Build a system that offers only short term incentives, you can often end up, pretty predictably, with *nothing useful at all*. Lots of research is useless, but they often turn out to be so only after some difficult exploration. It's not very often that you can validly point to a researcher and say "I told you so". There are also research that look promising in early stages and turn out to be pure crap. Research is a treasure hunt - you dig the ground and most of the time it's just plain soil. You should reward risk-taking, because that's like paying the scientists of America each for a discount-price lottery ticket. And the results: even with immensely high research costs over the country, the overall profit is huge.

Comment: Re:Well, duh... (Score 1) 210

Practically and theoretically, a lot of these rights come with a few "buts" and trade-offs. Due process forces you to give up a couple of rights under certain circumstances. Property rights are "rights", but virtually all governments have the power to claim land "owned" by anyone, most with policies that mandate compensation. Copyright enforcement excludes "fair use", which is related to public interest and the common good. Free speech is a "right", but there are also widely-accepted libel laws. Many other rights are subject to conditions (being in a certain society, accepted some kind of responsibility), even at the philosophical level, especially those classified as non-natural rights. Even with your definition of "rights", note that the "right to be forgotten" is not a universally accepted concept; the "right" part is just a name arbitrarily given to this legal notion, and this very naming is subject to debate, so is the extent of matters that are covered by this "right". Just because somebody else calls it a right doesn't mean you have to defend it unconditionally. Diminishing this "right" doesn't give you a slippery slope to mess with other rights.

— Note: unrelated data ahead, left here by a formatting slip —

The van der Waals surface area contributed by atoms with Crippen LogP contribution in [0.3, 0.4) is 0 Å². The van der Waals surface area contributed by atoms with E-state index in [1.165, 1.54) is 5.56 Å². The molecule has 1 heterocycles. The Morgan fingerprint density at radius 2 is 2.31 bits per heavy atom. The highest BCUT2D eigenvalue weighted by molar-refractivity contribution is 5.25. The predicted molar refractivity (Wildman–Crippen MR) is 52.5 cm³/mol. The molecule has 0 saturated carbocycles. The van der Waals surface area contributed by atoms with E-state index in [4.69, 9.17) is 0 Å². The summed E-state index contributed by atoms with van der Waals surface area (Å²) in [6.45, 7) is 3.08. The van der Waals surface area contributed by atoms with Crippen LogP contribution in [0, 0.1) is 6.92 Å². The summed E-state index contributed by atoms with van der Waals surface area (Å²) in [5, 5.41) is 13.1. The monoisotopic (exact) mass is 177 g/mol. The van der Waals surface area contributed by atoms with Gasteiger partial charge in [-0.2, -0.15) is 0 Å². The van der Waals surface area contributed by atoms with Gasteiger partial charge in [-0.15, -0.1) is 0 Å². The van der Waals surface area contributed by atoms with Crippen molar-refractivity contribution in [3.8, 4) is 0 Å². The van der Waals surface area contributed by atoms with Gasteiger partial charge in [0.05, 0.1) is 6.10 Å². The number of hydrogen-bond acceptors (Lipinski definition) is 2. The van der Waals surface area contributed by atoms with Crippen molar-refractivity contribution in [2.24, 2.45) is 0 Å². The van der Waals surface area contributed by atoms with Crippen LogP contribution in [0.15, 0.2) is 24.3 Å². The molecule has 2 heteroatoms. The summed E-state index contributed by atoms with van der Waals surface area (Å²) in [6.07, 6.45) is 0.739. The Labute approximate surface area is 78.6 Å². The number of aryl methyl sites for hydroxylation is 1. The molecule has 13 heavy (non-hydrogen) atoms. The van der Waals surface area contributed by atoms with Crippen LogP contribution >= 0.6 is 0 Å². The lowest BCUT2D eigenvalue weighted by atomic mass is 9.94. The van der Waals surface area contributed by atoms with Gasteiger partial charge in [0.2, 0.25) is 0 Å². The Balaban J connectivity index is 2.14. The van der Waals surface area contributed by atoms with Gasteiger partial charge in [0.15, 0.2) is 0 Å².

Comment: Re:Well, duh... (Score 1) 210

The "right" to be forgotten has not yet made its way of being seen as a universal human right on par with free speech. Arguably it's often contradictory to free speech. It is not even well-defined; the name "right" was slapped on it too early before the matter was discussed enough. A concern of public interest is still valid here, and it should not affect the way people should view other rights.

To err is human -- to blame it on a computer is even more so.